Dan Scifo took in the Pens/Isles affair last night at the CEC and gives us a thorough recap of the events.
PITTSBURGH — Not even a surprise goaltender switch in the shootout could keep Evgeni Malkin from rallying the Pittsburgh Penguins past the New York Islanders.
Malkin figured in on the game-tying goal and scored the lone marker in the shootout as the Penguins won for the first time in almost two seasons when trailing after two periods, defeating the Islanders, 3-2, in a shootout Thursday night at Consol Energy Center.
“I think he’s feeling good, feeling strong, and I think he was disappointed, having to take a few games off,” said forward Chris Kunitz, who started the rally with the Penguins’ first goal early in the third period,“He really wanted to get back in there and help the team and right now it’s nice to have him back in the lineup.”
Malkin sat out seven of the Penguins’ first 10 games of the season with soreness in his surgically repaired knee. He missed five straight before returning during a 3-0 victory at New York on Tuesday, the first game of the home-and-home series between the two clubs.
Malkin scored the deciding goal in the shootout, beating New York Islanders’ goaltender Rick DiPietro, who, despite not playing a minute this season, relieved starter Evgeni Nabokov after he made 30 saves through regulation and overtime.
“It surprised me…it surprised the whole team,” Malkin said. “Nabokov played a great game. I don’t know why they changed.”
But it didn’t matter to Malkin, who dodged DiPietro’s poke check and slid the puck underneath the sprawled Islanders’ goaltender for the lone shootout goal.
“He’s got great moves,” said Penguins’ head coach Dan Bylsma. “He shows those off in practice and tonight was a spectacular move because he had to change after the poke check from DiPietro.”
Penguins’ goaltender Marc-Andre Fleury, who made 17 saves, stopped all three he faced in the shootout, making the deciding save with a poke check on former No. 1 pick John Tavares.
The win was the fifth straight for Pittsburgh, but it didn’t come without its tense moments as the Penguins rallied for the first time when trailing after two periods since April 3, 2010 against Atlanta.
“They scored a big goal right away in the third and I think we had a good shift in their zone and responded well,” said Penguins’ forward Pascal Dupuis. “(Kunitz) had a big goal to get us back to a goal and the power play came up big.”
The two teams combined for three goals in the first 4:15 of the third period after scoring just one in 40 minutes, but it was two goals in 2:46 that forced the shootout.
Matt Martin gave the Islanders a 2-0 lead 45 seconds into the third, sliding the rebound from a Steve Staios shot underneath Fleury’s right leg.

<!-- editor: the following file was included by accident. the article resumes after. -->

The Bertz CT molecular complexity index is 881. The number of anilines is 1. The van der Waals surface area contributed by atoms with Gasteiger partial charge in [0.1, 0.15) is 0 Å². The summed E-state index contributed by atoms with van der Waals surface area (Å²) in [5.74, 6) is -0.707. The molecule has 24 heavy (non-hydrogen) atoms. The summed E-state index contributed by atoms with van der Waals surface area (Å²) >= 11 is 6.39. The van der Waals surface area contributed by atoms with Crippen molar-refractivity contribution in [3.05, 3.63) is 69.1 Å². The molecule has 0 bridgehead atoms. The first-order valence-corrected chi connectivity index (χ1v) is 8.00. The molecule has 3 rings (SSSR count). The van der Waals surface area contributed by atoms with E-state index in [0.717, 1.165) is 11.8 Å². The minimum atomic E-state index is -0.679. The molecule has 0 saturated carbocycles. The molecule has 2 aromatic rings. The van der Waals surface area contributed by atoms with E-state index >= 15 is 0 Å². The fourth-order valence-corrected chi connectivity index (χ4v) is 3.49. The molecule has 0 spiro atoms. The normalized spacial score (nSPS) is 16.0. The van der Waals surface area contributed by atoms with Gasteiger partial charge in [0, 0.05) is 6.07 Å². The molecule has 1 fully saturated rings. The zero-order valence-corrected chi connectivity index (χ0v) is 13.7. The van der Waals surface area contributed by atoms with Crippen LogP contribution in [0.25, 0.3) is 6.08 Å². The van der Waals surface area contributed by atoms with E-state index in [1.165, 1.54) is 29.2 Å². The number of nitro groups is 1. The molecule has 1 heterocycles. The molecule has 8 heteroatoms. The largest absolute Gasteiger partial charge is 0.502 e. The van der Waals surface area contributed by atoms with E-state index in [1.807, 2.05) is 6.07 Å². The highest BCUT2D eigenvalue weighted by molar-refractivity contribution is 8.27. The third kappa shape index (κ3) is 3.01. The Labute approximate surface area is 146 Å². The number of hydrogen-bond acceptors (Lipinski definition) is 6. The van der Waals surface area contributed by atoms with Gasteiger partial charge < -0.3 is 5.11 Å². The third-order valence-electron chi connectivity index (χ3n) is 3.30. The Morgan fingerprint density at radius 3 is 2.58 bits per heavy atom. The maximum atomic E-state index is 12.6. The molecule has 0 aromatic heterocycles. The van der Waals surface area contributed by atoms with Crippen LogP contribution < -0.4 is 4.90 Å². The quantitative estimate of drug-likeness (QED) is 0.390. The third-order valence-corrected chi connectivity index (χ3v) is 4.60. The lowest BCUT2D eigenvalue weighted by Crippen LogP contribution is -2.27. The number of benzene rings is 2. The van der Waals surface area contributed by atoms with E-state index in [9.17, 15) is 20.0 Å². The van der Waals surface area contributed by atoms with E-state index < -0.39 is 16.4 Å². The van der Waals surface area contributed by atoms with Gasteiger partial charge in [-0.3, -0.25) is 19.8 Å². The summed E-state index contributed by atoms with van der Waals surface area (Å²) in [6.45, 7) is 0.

“We didn’t feel like the game was getting away from us with the one-goal lead, but as soon as they scored the second one, we hit the panic button maybe a little more to pick up the tempo,” Kunitz said.
Kunitz set the tone with his third of the season 44 seconds later as the Penguins, after outshooting the Islanders, 21-9, through two periods, finally cracked the scoreboard.
Dupuis poked a rebound from Kris Letang’s shot across the crease to Kunitz, who dumped it behind Nabokov.
“It was a great play by (Letang) to direct the shot toward (Dupuis), who was standing to the side of the net,” Kunitz said. “(Dupuis) did a great job of battling and I pushed off a guy, got the puck in the blue paint, and pushed it into the net.”
Penguins’ forward James Neal tied it with his ninth of the season, scoring a power-play goal following a sharp tic-tac-toe passing series.
Kunitz, after taking a point feed from Malkin, one-touched a pass to Neal along the goalpost, who blasted it by Nabakov.
“The power play had been effective for us all night and it cashed in when we needed it,” Bylsma said.
It was the Penguins third straight game with a power play goal, a 4-for-14 stretch, after struggling at 2-for-22 earlier in the season.
Penguins’ forward Jordan Staal appeared to give the Penguins an early lead midway through the first on a power play goal. But the goal was called back after Matt Cooke was whistled for incidental contact with Nabokov.
Instead, Frans Nielsen helped the Islanders draw first blood late in the opening period.
Kyle Okposo redirected Mark Streit’s pass from the point between his legs to Nielsen, who pushed the puck past Fleury to give the Islanders a 1-0 lead.
The Penguins outshot the Islanders, 13-2, in the second period, but still had nothing to show for it.
Again, Staal had the best chance two minutes into the period with an inside-out move, from his backhand to the forehand at the top of the circle, but he hit the post.
Things changed early in the third though.
“The two quick goals changed the momentum of the game, especially getting a power play goal,” Kunitz said.
NOTES: The Penguins, 8-0 when scoring at least three goals, have not allowed more than three in a game this season…The Penguins, who are 17-2-2 in their past 21 games against the Islanders, have won 12 straight home games against New York, which dropped its fourth straight and hasn’t won in Pittsburgh in nearly four years. The Islanders have been outscored 49-19 during that span.
***In addition to his work here at FTP, Dan Scifo is the Assistant Sports Editor for the Latrobe Bulletin.